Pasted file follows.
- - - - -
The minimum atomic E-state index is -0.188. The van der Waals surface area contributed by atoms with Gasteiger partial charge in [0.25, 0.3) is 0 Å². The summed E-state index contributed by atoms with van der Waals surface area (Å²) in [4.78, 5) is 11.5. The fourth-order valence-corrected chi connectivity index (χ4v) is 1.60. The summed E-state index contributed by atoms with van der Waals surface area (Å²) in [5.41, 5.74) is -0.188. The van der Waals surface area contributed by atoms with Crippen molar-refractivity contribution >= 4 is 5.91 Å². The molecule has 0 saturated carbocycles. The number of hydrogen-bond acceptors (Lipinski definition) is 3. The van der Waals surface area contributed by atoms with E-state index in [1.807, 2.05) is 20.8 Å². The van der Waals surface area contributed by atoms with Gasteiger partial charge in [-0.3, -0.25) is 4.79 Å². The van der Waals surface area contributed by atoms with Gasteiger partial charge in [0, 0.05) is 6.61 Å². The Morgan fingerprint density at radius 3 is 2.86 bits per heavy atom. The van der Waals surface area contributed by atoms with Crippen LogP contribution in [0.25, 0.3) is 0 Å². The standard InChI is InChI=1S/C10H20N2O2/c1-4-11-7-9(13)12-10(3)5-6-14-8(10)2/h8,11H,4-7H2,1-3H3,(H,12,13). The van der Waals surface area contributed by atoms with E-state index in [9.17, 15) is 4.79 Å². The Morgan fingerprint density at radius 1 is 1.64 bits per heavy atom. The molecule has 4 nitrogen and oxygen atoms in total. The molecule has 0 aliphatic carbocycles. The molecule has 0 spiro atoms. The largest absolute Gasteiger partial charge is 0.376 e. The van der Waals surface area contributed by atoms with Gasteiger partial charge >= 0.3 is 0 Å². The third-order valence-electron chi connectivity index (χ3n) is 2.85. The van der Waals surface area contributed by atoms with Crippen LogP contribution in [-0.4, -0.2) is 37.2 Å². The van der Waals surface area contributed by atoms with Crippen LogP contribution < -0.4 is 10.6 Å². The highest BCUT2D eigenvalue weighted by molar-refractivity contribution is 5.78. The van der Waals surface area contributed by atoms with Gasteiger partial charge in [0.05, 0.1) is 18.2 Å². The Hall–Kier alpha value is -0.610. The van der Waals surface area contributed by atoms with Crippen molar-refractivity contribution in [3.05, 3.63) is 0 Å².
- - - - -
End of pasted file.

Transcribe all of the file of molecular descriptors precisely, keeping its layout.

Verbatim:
The minimum atomic E-state index is -0.188. The van der Waals surface area contributed by atoms with Gasteiger partial charge in [0.25, 0.3) is 0 Å². The summed E-state index contributed by atoms with van der Waals surface area (Å²) in [4.78, 5) is 11.5. The fourth-order valence-corrected chi connectivity index (χ4v) is 1.60. The summed E-state index contributed by atoms with van der Waals surface area (Å²) in [5.41, 5.74) is -0.188. The van der Waals surface area contributed by atoms with Crippen molar-refractivity contribution >= 4 is 5.91 Å². The molecule has 0 saturated carbocycles. The number of hydrogen-bond acceptors (Lipinski definition) is 3. The van der Waals surface area contributed by atoms with E-state index in [1.807, 2.05) is 20.8 Å². The van der Waals surface area contributed by atoms with Gasteiger partial charge in [-0.3, -0.25) is 4.79 Å². The van der Waals surface area contributed by atoms with Gasteiger partial charge in [0, 0.05) is 6.61 Å². The Morgan fingerprint density at radius 3 is 2.86 bits per heavy atom. The van der Waals surface area contributed by atoms with Crippen LogP contribution in [0.25, 0.3) is 0 Å². The standard InChI is InChI=1S/C10H20N2O2/c1-4-11-7-9(13)12-10(3)5-6-14-8(10)2/h8,11H,4-7H2,1-3H3,(H,12,13). The van der Waals surface area contributed by atoms with E-state index in [9.17, 15) is 4.79 Å². The Morgan fingerprint density at radius 1 is 1.64 bits per heavy atom. The molecule has 4 nitrogen and oxygen atoms in total. The molecule has 0 aliphatic carbocycles. The molecule has 0 spiro atoms. The largest absolute Gasteiger partial charge is 0.376 e. The van der Waals surface area contributed by atoms with Gasteiger partial charge >= 0.3 is 0 Å². The third-order valence-electron chi connectivity index (χ3n) is 2.85. The van der Waals surface area contributed by atoms with Crippen LogP contribution in [-0.4, -0.2) is 37.2 Å². The van der Waals surface area contributed by atoms with Crippen LogP contribution < -0.4 is 10.6 Å². The highest BCUT2D eigenvalue weighted by molar-refractivity contribution is 5.78. The van der Waals surface area contributed by atoms with Gasteiger partial charge in [0.05, 0.1) is 18.2 Å². The Hall–Kier alpha value is -0.610. The van der Waals surface area contributed by atoms with Crippen molar-refractivity contribution in [3.05, 3.63) is 0 Å².